Taster flight. Front left to right, amber, pale, porter, brown ale. Back smoked porter, stout.
Taster flight. Front left to right, amber, pale, porter, brown ale. Back smoked porter, stout.

We had a bit of a mix up between the porter and brown ale when I got my taster flight. The server wasn’t sure if she might have mixed up the two and I had a difficult time telling the two apart. The nice thing about this is that both beers have a good roasted malt flavor. When I talked to one of the owners in the back he said they add a little bit of hops on the back of the brown ale to give it a little extra kick.

The smoked porter was a little too much like drinking mesquite. This was one taster we didn’t finish. However, I heard a guy comment about just how much he loved this one before we left. So if you like smoked beers, give this one a shot. Finally, the sweet stout was the highlight of the place for me. Despite the name, this is not a sticky extra-sweet milk stout. There is just enough sweetness here to get you to notice it and the rest of the beer is full on delicious roasted flavors you expect from a good stout.

Yes the tasting room is that small.
Yes the tasting room is that small.

I don’t normally do tours when I review breweries but I happened to go back on a tour here and was shown the great brewing setup that they have going at O’Sullivan Brothers. A computer system monitors most of the process and they have a quality control lab in the back. Besides all that, the guy I spoke to mentioned that they also make a point of trying to mimic the water from different parts of the world when brewing so that an English beer has English water.

With a system that is a step above some of the new breweries with glorified home-brew setups and a clear vision I expect great things in the coming years from O’Sullivan Brothers. They also mentioned that their first Imperial Stout should be out in December. This won’t be a coffee or chocolate-forward imperial stout but just a good strong traditional imperial stout. I’m curious to see how this differentiates them from the trend of coffee and chocolate flavors in most San Diego imperial stouts.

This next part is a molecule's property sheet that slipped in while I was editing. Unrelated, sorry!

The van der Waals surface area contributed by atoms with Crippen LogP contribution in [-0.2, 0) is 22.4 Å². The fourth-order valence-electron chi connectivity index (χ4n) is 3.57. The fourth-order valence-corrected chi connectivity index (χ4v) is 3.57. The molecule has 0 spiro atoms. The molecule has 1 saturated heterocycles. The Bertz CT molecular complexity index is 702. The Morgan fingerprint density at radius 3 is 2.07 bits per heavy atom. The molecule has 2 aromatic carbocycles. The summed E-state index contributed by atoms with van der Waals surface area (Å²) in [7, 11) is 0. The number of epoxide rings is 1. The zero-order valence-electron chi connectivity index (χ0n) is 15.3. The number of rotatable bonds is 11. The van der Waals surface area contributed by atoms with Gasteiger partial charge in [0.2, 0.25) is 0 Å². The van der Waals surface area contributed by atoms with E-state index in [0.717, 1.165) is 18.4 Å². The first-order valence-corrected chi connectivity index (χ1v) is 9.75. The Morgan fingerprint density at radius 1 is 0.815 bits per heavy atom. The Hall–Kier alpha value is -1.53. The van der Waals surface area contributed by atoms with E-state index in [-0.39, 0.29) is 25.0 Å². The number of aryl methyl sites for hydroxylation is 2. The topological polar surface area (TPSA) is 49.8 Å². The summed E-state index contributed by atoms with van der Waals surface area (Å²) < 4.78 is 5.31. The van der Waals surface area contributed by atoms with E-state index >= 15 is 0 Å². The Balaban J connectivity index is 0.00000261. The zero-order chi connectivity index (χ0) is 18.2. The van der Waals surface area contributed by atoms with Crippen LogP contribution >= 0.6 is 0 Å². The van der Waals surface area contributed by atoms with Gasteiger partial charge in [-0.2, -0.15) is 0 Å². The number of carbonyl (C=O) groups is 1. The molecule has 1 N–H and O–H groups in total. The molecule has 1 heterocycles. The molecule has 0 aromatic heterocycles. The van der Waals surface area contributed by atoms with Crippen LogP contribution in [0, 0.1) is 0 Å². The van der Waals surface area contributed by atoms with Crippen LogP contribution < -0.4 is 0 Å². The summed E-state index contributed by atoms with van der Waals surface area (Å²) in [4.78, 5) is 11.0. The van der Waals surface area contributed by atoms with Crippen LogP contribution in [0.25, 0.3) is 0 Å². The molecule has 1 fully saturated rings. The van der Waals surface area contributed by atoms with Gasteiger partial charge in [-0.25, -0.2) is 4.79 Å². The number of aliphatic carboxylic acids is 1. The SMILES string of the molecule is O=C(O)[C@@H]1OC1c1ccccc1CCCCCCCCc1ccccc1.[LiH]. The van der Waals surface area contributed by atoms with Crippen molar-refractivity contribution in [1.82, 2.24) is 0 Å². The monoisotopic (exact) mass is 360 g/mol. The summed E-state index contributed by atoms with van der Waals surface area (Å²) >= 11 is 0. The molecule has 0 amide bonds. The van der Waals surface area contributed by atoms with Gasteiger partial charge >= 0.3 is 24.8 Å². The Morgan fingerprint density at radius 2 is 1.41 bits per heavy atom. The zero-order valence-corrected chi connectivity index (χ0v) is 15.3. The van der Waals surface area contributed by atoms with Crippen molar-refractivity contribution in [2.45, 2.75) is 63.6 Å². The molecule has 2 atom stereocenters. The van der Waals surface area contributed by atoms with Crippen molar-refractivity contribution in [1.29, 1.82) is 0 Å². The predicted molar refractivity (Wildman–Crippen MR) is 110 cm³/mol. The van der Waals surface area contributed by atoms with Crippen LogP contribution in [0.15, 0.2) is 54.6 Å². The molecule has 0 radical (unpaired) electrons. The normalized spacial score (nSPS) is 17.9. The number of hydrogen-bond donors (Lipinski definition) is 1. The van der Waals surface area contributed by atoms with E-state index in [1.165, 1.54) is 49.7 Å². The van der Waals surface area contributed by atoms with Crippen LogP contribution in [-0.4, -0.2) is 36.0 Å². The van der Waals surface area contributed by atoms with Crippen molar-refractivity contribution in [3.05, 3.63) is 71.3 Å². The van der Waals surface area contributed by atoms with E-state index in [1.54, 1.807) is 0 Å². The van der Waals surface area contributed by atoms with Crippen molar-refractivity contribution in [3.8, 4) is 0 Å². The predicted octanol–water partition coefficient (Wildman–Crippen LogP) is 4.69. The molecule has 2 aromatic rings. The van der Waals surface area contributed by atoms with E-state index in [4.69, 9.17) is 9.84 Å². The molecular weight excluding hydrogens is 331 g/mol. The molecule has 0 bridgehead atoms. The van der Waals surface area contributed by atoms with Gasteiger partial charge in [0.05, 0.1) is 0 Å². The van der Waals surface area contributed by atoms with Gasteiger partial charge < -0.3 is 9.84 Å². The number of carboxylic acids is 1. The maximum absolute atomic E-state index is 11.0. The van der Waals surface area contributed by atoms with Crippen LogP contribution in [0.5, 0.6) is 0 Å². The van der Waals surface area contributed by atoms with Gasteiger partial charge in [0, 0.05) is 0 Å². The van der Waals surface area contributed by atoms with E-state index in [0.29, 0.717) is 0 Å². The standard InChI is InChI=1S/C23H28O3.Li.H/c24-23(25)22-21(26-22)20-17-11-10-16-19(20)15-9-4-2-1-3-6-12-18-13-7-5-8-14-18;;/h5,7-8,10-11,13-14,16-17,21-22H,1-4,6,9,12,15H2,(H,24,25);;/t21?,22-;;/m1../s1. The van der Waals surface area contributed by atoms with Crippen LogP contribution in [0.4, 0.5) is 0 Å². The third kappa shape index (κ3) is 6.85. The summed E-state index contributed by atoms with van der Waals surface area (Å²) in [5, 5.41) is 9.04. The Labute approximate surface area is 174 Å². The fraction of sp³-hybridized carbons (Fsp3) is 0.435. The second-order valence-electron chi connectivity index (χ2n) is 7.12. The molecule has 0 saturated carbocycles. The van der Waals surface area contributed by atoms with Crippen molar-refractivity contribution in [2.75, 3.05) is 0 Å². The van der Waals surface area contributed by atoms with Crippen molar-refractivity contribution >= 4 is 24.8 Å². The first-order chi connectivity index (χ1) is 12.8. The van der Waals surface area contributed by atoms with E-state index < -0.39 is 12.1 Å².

Update 2-21-15:

I came back to O’Sullivan Brothers in February of 2015 to try their newer stronger stout. They call it Old Shillelagh Triple Stout Porter. The beer is not as full bodied as you might get from something a little higher in alcohol but it has some delicious toffee flavors and roasted flavors that border on coffee. I really enjoyed this new offering and look forward to what they might have in the future.

Osullivan Brothers 02

Paul McGuire

Paul McGuire is a craft beer enthusiast. He likes to travel with his husband and enjoy the great outdoors. In his day job, Paul is a divorce attorney focusing on serving the San Diego LGBT community.

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32 North Brewing, San Diego

This post has been updated now to reflect some changes that took place in May of 2015. Update is at the bottom.

The area around Alesmith, Green Flash, and the new Ballast Point is increasingly becoming crowded. Recently added in that area is a new brewery called 32 North. The owner partnered up with a brewer who previously brewed for Karl Strauss and White Labs and opened up with a nice-looking tasting room and a solid selection of beers to start. The Karl Strauss influence is especially noticeable in the peanut butter cup porter and imperial stout, both very similar to Karl Strauss’ offerings of the same style.

32 North Brewing 01

One thing that sets this brewery apart from many of the places around the area is its operating hours. They are open every day from Noon to 10PM. For a while most breweries closed on Mondays and many also close on Tuesdays. Plus this is one of the few that remains open until 10PM. Also impressive is the lineup of beers to start. I didn’t get to try everything in my first visit but I came back the next day to try the other three. I always like to see a brewery that focuses on a few core beers.

The four core beers are a 3.8% berliner weisse, a 5.5% pale ale, a strong 7.5% IPA, and a 6% coffee milk stout. Also on tap when I visited on October 28, 2014 was a 4.5% toasted coconut English mild, 6.3% rye pale ale, a 5.5% peanut butter cup porter, and a 10.5% imperial stout.

32 North Brewing 03